A headline in the April 27, 1839, Columbus Democrat read, “Daring and Atrocious Murder.” The news account began, “One of the most daring and outrageous acts of villainy in the annals of crime was perpetuated a few miles from our town.”
A traveler on the Military road had been “waylaid and shot dead” at Black Creek.
If the story sounds familiar, it may be because I have written several times about a ghost story, “Legend of Black Creek,” which was published in 1852. In the story, Joseph Cobb told how the Military Road crossing of Black Creek is haunted by victims of a tragic past.
Cobb tells of two soldiers who arrived at a flooded Black Creek while traveling on the Military Road. There they “were rashly ordered … to try the depth of the ford, and how both of them were swept away by the swift current, and never seen more.” Cobb also told of persons who drowned there attempting to cross the creek when flooded. And then there was the horrible story he told of a savage murder.
“At this place, in the spring of 183-, was inhumanly and savagely murdered an old traveler who was supposed to be on his way to Columbus for the purpose of buying and entering government lands. He was riding calmly along, some hour after night, not dreaming of any danger, but whistling to make up for thought, when a savage assassin flew on him from the adjoining thicket, and mercilessly shot him through the heart.”
According to Cobb, all these tragic figures haunted this spot only four miles from downtown Columbus. But did any of these sad events really happen? Not far north of Black Creek, on a hill overlooking Howard Creek, there is the grave of a U.S. soldier who died there during the construction of Andrew Jackson’s Military Road around 1818. The Columbus Argus reported in May 1840 the “Melancholy Death by Drowning” of 19-year-old Daniel B. Hendrick. He was traveling on the Military Road and drowned when thrown from his horse while attempting to cross a flooded Black Creek.
Of all the stories of Black Creek it is that of the horrible murder that left a vivid record in the form of newspaper coverage. The Columbus Democrat reported on April 24,1839:
“One of the most daring and outrageous acts of villainy in the annals of crime was perpetrated a few miles from our town on Wednesday last. Mr. C. White, of Russellville, Ala., who had visited our State on business, and was almost an entire stranger here, left town on the day mentioned soon after dinner. He was journeying homewards, and when he had got about four miles on his way, on the Military road, was waylaid and shot dead instantly — two bullets being put through his head. It would seem, from all the circumstances, that the fiend incarnate — the monster in human shape, who perpetrated this daring and damning act, in the open face of day, must have been riding by the side of his unsuspecting victim, at the time, and that he took the opportunity, when his attention was turned from him, to shoot him down. This is rendered not only probable, but almost certain by the wounds inflicted on the murdered man. The right side of his head was pierced by a bullet, immediately below the ear, and so near was the pistol when it was fired that the marks of the powder were distinctly visible over the whole of that side of his face. The wound did not produce immediate death; the unfortunate man fell from his horse, and the murderer dismounted, drew another pistol, and shot him through the head, just above the forehead, extinguishing life instantly.”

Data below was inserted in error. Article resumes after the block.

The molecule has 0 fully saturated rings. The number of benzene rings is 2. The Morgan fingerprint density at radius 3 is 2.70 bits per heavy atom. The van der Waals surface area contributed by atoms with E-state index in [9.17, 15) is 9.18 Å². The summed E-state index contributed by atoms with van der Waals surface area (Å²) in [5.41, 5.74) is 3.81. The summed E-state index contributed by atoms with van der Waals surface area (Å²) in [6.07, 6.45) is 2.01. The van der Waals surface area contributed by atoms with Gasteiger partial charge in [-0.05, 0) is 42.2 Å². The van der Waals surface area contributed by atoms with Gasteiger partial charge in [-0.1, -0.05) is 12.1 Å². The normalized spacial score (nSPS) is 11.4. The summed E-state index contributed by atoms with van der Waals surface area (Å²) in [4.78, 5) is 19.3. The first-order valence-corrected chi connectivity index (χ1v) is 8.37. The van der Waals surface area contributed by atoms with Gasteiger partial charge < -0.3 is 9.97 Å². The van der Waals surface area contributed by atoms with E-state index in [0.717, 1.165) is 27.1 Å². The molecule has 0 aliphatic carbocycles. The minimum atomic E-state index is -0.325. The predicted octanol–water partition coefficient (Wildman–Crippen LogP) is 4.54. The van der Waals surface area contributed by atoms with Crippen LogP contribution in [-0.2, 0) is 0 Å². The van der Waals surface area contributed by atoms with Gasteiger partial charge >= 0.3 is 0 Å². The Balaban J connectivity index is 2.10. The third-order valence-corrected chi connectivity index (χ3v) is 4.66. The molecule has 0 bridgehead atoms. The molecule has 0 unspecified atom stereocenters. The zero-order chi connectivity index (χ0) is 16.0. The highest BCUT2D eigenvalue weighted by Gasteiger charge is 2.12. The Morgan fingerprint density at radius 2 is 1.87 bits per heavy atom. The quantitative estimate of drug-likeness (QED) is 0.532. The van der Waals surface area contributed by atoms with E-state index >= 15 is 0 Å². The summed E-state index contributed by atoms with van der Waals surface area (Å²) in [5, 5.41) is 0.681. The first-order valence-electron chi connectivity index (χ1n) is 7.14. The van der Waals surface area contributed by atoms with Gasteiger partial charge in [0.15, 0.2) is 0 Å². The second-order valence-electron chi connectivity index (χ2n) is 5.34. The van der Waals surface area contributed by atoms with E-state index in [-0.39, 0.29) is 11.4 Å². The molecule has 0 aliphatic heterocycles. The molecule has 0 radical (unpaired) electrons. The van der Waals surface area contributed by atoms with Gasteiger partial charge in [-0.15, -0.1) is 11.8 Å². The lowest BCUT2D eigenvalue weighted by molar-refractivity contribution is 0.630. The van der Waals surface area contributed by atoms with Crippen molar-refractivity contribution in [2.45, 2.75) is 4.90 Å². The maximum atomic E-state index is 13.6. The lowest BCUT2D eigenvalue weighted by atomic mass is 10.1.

As soon as this daring and atrocious murder was made known in town, one general burst of indignant feeling was produced. The citizens immediately assembled at Bell & Conner’s tavern, in order to devise means for arresting the murderer. The sum of $1,210 was subscribed in a few minutes as a reward for his arrest and conviction. Two companies started off in pursuit.
The Lowndes County Coroner, A. Thatcher, conducted an inquest and investigated the case reporting, “It is my opinion, from the evidence that I received, that the perpetuator of the deed, a man riding a chestnut sorrel horse, white hat, blue coat, light pantaloons and jeans leggings, that the person described stopped and stayed all night at one Mr. Williams’ on the Military Road, 22 miles from Columbus, and that he left there on the morning for Columbus, and was seen near where the murder was committed, coming down the road, and that the same person was seen by Mr. Williams a very short time after the report of the gun or pistol near the place of the murder, and evidently in great haste and confusion, having left the main road and was seen by Mr. Hayden tearing down fences to get a pass through a back wheat field, and is supposed to reside in the neighborhood of Russellville, Alabama.”
By July, the suspect was identified as James McCaleb, of Russellville, but he still had not been apprehended. In response to public concern Mississippi Gov. Alexander McNutt on July 1 added $300 to the reward and directed in a proclamation that “all officers, both civil and military, to aid and assist in bringing said offender to answer the charge made against him.” After the governor’s July proclamation, the story disappears from surviving newspapers.
Joseph Cobb took a good bit of literary license with events that happened where the Military Road crossed Black Creek. History, however, shows us several tragic and horrible things did happen at that place. There may not actually be any ghost at Black Creek, but it is truly a place of many tragedies and is a fitting place to be haunted.
Thanks to Carolyn Kaye for again transcribing the old newspaper articles I used.